Notes: Castle is not signposted at all but can be found at the end of Sandown Road. Limited on-road parking is available here.
WHAT IS THERE TO SEE?
Nothing original. The remains of the castle, including part of the West Wing and a Basement, are buried in the concrete defences that make up the sea wall. However the location is marked out and an information panel installed. The strategic position of the castle can be appreciated.
NO OFFICIAL SITE
Castle was buried by the local council.
1. Walmer and Sandown Castles both came under the command and control of Deal.
2. Henry VIII built two ‘Sandown Castles’. The first was here at Kent, the second was on the Isle of Wight (click here for details). Both suffered due to coastal erosion.
Little remains of Sandown Castle and what does is not visible. However the strategic importance of this small castle, which held out for three months against a Parliamentary siege, can be appreciated from the mound under which it has been buried.
HISTORY OF SANDOWN CASTLE
Sandown Castle was the most northerly of three forts built to defend the Downs - the stretch of water between the Goodwin Sands and the coast which has for centuries offered a safe anchorage to ships. Built to a concentric design identical in size to nearby Walmer it was designed as a flanking and sub-ordinate fort to Deal Castle. All three Downs forts were constructed on the orders of Henry VIII to guard against a possible invasion by French or Spanish forces. In 1534 he had signed the Act of Supremacy - a legal provision which had made him, rather than the Pope, "supreme head" of the English church. Furthermore a peace agreement between France and the Holy Roman Empire gave the former the capacity to mount an invasion. The Downs were highlighted as a vulnerable and accordingly Sandown Castle, along with Deal and Walmer, were built between April 1539 and Summer 1540. The three forts were connected by a 2.5 mile earthwork bank augmented by additional earthwork bulwarks.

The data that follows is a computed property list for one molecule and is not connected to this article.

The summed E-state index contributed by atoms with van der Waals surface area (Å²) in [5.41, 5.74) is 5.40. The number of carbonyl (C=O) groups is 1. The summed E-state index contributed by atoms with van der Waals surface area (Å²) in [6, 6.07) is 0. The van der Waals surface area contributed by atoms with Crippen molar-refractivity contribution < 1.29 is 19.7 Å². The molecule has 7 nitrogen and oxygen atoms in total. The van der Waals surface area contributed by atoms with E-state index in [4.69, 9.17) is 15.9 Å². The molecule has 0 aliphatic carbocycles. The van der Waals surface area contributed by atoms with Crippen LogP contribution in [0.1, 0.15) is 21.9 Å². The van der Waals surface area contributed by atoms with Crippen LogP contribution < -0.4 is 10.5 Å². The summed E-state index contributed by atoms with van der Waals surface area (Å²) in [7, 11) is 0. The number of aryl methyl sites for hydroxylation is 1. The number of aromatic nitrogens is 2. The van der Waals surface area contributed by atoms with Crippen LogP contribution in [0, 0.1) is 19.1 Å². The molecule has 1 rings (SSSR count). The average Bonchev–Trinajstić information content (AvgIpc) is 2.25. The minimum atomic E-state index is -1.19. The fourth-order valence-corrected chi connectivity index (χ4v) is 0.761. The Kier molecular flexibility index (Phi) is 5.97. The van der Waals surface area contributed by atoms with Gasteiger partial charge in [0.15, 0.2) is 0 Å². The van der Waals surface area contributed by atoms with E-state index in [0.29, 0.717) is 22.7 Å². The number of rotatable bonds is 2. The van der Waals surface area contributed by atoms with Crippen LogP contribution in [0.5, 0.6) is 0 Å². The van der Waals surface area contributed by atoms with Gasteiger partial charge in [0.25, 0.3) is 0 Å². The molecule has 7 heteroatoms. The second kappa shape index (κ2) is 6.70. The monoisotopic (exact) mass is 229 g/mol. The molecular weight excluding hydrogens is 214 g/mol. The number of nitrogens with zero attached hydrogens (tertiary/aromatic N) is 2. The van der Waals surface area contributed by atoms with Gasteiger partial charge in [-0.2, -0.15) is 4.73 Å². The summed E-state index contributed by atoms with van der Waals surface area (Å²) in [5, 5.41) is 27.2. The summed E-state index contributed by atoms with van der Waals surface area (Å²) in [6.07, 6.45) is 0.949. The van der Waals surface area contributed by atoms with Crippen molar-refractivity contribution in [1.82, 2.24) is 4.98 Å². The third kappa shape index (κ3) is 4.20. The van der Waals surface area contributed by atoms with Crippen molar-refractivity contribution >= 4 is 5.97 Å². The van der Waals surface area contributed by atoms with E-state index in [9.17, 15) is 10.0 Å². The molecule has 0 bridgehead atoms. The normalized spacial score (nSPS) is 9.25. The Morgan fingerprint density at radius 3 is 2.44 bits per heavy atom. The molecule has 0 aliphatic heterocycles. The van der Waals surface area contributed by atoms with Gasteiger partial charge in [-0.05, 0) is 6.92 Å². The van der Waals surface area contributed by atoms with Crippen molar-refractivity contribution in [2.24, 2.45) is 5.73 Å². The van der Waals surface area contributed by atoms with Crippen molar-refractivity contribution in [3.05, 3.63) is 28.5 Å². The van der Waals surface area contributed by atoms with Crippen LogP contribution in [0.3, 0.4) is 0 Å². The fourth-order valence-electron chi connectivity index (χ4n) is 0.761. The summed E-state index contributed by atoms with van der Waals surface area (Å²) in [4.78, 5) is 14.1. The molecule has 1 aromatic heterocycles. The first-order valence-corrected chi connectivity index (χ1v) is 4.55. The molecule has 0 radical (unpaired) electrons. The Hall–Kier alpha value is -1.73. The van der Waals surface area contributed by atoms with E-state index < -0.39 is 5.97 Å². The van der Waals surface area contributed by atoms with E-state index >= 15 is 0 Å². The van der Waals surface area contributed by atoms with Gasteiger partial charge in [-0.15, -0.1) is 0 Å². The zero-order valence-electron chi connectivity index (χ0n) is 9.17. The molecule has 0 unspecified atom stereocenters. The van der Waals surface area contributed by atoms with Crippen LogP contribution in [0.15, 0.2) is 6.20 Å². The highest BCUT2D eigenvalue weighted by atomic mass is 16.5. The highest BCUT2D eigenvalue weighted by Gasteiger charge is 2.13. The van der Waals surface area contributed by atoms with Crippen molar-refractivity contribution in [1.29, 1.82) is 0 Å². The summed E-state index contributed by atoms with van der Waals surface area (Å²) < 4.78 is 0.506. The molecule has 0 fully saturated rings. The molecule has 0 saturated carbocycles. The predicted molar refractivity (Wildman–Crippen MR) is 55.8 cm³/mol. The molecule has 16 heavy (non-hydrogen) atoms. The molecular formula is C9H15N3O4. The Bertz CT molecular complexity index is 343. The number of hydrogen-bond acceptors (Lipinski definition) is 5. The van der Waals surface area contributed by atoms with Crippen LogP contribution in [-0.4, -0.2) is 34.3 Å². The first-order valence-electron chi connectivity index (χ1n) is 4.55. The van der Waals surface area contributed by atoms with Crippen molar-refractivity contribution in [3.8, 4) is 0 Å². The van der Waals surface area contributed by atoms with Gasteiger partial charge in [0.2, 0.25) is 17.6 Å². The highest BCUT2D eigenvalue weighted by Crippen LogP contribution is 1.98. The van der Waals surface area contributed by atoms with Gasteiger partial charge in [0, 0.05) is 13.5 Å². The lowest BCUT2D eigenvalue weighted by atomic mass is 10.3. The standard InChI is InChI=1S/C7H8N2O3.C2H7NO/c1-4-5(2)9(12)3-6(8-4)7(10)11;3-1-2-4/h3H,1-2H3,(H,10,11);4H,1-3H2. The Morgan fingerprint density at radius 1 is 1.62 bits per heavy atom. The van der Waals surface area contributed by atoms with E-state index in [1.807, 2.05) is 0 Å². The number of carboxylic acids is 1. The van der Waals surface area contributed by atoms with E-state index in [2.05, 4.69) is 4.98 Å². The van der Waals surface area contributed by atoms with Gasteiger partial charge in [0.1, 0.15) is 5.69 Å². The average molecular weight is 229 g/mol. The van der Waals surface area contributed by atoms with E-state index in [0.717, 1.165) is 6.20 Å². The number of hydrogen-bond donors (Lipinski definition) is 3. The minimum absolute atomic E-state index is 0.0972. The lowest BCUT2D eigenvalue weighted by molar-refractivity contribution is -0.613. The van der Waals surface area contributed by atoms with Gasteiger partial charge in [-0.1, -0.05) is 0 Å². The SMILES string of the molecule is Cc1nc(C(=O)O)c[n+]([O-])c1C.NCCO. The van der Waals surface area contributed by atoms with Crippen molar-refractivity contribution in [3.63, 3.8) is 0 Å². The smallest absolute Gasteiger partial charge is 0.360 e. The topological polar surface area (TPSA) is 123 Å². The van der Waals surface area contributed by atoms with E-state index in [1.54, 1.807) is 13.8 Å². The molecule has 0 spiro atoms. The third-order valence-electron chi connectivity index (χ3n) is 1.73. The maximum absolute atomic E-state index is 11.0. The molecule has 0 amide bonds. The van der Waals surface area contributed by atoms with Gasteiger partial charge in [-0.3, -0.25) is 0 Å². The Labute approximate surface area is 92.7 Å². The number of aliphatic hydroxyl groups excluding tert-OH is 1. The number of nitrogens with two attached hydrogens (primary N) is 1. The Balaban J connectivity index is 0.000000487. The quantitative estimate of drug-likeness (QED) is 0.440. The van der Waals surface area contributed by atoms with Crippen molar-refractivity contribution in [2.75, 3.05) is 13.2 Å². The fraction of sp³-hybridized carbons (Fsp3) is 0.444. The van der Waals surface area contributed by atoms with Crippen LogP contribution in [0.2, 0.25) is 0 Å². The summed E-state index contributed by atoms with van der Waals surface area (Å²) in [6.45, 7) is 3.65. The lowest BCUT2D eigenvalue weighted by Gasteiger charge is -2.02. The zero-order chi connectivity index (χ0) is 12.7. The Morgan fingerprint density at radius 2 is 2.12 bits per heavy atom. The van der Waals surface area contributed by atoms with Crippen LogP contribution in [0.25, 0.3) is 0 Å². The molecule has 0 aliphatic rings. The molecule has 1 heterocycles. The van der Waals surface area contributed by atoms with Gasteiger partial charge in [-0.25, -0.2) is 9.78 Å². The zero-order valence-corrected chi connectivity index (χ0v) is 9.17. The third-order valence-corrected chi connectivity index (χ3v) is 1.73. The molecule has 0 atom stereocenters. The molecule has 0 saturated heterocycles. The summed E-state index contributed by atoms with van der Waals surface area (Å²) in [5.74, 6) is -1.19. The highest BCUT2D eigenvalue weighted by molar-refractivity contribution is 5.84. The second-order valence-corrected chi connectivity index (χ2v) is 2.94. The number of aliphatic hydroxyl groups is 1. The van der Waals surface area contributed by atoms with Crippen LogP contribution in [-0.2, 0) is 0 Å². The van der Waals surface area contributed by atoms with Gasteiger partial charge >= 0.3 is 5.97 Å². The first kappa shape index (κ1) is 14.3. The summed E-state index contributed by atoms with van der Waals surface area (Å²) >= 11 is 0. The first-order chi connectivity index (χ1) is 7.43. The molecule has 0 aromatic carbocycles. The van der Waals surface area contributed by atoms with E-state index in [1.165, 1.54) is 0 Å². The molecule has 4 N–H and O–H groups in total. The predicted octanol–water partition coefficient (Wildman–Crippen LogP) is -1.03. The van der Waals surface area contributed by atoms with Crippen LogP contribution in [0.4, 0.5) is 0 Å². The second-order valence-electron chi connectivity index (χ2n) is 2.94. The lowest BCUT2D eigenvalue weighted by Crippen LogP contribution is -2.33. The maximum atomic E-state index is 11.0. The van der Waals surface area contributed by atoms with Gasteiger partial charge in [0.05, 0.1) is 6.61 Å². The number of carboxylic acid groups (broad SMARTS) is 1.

The invasion scares of the 1530s/40s passed without incident and it wasn't until the second Civil War when Sandown Castle saw action. In 1648 the Navy, which dominated the area and had supported Parliament, changed sides taking all three 'Downs' castles into Royalist hands. The rebellion was suppressed at the Battle of Maidstone (1648) but all three castles fought on and were besieged by Parliamentary forces in June 1648 ultimately being forced to surrender on 23 August 1648.
The castle remained garrisoned until the Napoleonic period but by this stage the sea had defeated the castle. In 1785 water broke into the dry moat and by 1863 it was ruinous and sold for building materials. By 1882 it has been largely demolished and damage to what remained occurred in 1979 when building the sea defences. Today nothing is visible of Sandown Castle with the remains now submerged in concrete or otherwise buried. The grassy mound of earth shown above lies above these submerged remains.